The sentence

The novel has waited, these two months past, like a Karroo bride, busying herself in the kitchen with the farm accounts, waiting until her husband returns from the distant dorp over the horizon, his bakkie a speeding speck at the head of a barreling tunnel of dust, so that she can go out into the yard with the facts and the figures all sorted, and smilingly tell him where they are, as a business, and how they are doing.

With one piece of work completed, there is another demanding my attention. It is the way of things. But I am happy to have returned to my writing, if only to exchange a few words before hurrying out again, to do what must be done in the mundane necessary world.

If the first draft of my novel was the discovery and creation of the architecture, the narrative, of perspective and voice, of the slipperiness of truth and the elusive quarkiness of identity, then this revision is about the sentence. Seemingly simple, it is the sentence that breathes life – or spreads the odour of lifeless decay – into the construct. It is the sentence whose syllables and consonants must jostle or flow, whose sound must please and seduce, startle or delight; whose felicity or brutality of image or phrase must strike fire off stone, must – here’s another way of putting it – create the leap from computing to imagination.

This is my sentence.

My place on the family chart

Blue enamel sky; foliage breathless in the summer heat; the wooded, craggy mountains ascendent, impervious, immemorial.

Later, the evening sun turning salmon-pale over a hazy Atlantic. All the beautiful people thronging the Camps Bay beachfront. Wine – the Splattered Toad from Cape Point Vineyards – with crayfish and prawns. Palm trees blotting up the golden dusk.

That was yesterday. Today there have been tufts and pillows and duvets of cloud, coming out of the south-west, only to dissolve over the pale blue waters of Table Bay. Pockets of wind, in unexpected corners.

Conversations with my mother, late into the night, long into the afternoon.

A sense of being pinned affectionately into place, an adult being, returned from abroad, who has been marked and identified by a child, and placed at the right spot on the family chart, in some bright primary-school classroom, filled with innocent talk and laughter.

Settling in

Little by little, we are settling in. One way of measuring this is administratively. For example, I have opened a bank account. The day before yesterday my Social Insurance Number (SIN?) arrived in the mail – the first mail, incidentally, addressed to me here at 84 Marchmount Road. And yesterday I registered with OHIP – the Ontario Health Insurance Plan. Cover begins at the end of March, but at least I am in the system.

Another way of tracking the process of settling in and settling down is spatial: finding a place to unpack my clothes, organising somewhere to write and work, to sit and think. My office will be in the basement, in the spare bedroom, with a street-level window bringing in light and a view of the street from beneath the porch. The bedroom still needs to be turned around, the bed set against the opposite wall, and a desk set up between the door and the window. But I have purchased the desk, and it will be ready to be picked up and assembled next Thursday. I have purchased a desk lamp too, and a high-end photo printer, and Rob has given me some of the desktop accoutrements necessary for a home office, so I won’t need to purchase everything at once. By the beginning of the second week in January, I should be back to work and good to go.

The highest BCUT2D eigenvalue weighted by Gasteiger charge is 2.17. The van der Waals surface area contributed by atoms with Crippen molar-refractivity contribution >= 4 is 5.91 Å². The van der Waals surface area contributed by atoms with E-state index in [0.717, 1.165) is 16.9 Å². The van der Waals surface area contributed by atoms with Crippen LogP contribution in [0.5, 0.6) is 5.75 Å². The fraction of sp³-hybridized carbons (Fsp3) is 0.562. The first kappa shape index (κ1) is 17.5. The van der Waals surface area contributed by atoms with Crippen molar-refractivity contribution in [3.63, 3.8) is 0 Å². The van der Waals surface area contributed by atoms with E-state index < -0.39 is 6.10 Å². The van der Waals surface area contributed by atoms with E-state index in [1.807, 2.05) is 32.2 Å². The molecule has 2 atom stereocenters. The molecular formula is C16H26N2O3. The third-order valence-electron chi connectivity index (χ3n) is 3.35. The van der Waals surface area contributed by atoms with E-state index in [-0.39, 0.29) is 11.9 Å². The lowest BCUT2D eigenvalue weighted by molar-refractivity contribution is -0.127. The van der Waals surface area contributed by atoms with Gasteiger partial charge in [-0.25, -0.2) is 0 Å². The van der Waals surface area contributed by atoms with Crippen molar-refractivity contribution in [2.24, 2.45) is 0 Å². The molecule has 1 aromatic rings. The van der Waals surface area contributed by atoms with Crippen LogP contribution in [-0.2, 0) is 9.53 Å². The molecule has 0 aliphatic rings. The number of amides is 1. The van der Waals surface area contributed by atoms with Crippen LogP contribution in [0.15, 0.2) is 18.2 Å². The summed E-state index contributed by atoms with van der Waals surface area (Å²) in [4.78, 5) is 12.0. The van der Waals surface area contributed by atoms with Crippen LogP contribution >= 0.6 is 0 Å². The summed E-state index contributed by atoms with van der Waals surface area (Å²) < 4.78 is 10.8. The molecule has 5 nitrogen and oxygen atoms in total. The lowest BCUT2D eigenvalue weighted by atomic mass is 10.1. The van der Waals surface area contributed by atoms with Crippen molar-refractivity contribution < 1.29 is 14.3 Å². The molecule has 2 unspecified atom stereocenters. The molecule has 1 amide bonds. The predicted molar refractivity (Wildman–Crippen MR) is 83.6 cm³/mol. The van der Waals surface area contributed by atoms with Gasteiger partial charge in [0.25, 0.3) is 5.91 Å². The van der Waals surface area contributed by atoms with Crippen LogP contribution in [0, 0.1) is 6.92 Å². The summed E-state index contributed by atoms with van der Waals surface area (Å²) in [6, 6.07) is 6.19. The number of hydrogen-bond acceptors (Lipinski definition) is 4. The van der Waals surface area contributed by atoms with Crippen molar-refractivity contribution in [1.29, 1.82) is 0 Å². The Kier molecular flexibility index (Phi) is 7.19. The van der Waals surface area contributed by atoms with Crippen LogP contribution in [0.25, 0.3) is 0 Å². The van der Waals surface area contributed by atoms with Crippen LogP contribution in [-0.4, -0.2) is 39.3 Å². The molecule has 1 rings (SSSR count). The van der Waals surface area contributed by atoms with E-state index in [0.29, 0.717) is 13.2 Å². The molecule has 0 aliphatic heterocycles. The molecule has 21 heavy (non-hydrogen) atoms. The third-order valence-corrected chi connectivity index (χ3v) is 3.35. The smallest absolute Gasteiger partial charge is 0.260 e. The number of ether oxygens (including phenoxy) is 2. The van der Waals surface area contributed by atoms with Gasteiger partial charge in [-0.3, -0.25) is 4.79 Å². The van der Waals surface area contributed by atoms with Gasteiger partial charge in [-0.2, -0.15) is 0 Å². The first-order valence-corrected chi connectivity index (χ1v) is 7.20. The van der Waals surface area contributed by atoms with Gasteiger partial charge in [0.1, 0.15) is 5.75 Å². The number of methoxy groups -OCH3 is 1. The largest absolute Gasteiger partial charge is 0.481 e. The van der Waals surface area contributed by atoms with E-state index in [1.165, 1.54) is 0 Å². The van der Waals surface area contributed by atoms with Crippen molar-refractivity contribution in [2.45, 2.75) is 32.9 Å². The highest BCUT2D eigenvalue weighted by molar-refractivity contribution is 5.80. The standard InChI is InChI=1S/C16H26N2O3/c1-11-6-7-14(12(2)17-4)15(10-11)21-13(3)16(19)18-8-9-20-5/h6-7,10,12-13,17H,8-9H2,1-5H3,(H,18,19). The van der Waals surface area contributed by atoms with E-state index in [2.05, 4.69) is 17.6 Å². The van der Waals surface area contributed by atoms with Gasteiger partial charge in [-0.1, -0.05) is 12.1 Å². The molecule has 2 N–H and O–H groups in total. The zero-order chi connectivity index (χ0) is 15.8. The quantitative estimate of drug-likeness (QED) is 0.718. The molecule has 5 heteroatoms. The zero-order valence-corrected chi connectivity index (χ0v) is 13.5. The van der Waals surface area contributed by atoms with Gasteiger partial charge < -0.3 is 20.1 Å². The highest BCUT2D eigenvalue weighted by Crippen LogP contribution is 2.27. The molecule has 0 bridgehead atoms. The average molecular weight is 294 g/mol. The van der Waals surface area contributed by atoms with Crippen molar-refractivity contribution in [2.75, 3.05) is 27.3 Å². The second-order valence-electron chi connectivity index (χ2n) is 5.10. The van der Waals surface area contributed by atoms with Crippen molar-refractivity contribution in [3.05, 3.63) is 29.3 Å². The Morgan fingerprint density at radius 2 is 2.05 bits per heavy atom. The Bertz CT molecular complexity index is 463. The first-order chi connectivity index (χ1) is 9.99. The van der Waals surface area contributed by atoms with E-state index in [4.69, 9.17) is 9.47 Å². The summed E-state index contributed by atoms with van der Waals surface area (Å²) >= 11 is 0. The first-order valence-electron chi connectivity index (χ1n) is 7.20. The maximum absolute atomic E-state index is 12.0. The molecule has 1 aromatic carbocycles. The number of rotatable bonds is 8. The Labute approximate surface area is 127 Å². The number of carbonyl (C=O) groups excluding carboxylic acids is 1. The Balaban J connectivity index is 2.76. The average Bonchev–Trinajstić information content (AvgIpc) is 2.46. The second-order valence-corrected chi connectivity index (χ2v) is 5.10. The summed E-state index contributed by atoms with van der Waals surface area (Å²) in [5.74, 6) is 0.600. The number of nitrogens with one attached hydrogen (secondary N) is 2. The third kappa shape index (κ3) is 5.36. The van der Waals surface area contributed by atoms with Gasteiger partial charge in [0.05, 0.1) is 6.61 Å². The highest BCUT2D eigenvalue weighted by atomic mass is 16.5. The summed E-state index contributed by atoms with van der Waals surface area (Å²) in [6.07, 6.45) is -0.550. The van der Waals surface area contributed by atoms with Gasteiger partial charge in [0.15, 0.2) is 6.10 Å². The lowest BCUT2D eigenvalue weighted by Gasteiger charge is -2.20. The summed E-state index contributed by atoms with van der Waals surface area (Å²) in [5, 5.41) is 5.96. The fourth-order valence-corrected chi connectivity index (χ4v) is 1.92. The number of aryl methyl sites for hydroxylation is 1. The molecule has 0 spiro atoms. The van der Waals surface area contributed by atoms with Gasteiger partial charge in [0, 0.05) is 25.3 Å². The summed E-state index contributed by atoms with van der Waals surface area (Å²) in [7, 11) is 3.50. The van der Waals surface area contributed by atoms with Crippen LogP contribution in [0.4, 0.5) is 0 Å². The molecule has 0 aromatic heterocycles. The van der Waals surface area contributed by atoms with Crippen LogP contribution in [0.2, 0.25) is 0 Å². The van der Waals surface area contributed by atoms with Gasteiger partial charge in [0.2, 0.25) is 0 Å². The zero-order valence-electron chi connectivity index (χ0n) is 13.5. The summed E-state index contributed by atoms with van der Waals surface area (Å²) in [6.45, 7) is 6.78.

A third marker of progress is the progress of order against disorder, as Rob steadily works her way through the bathroom and the kitchen, cleaning and reorganising, finding things that have been moved or packed incorrectly, re-establishing a domestic logic. As the house takes shape, so Rob’s sense of home and satisfaction improves.

What I can’t really measure – the question that emerges from shadow into daylight sometimes, then slips away before I can grasp it – is how I feel about all this. Outside the world looks different, certainly – there is snow instead of sunlight, downtown the streets are animated with people and bicycles and humanity in all of its shapes and sizes, a different world in so many respects from the traffic and the sterile, high-walled sidewalks of suburban Johannesburg – but the truth is we carry our worlds inside us, as adults, and so the exterior changes matter less than they might, at least in the short run. Over time, who knows, the effects of all this, the rearrangement of one’s mental architecture, might become more obvious.

So too, I imagine, will the business of work and earning a living, the social dimensions of living in Toronto with Rob and her circle of interesting and varied friends, all come subtly to change my understanding and my perspective.

All this in time. For now we are settling in. One step at a time.

Dearborn, Mi.

Dearborn, Michigan – a light dusting of snow this morning, melting away as a pale sun emerged through overcast skies. SMS from Eve and Shaun, forwarded to us by Kathy: they are on their way by bus from Katmandu, to begin their Annapurna hike. There is no snow there, apparently; the passes are clear and they are in high spirits as they begin their big adventure.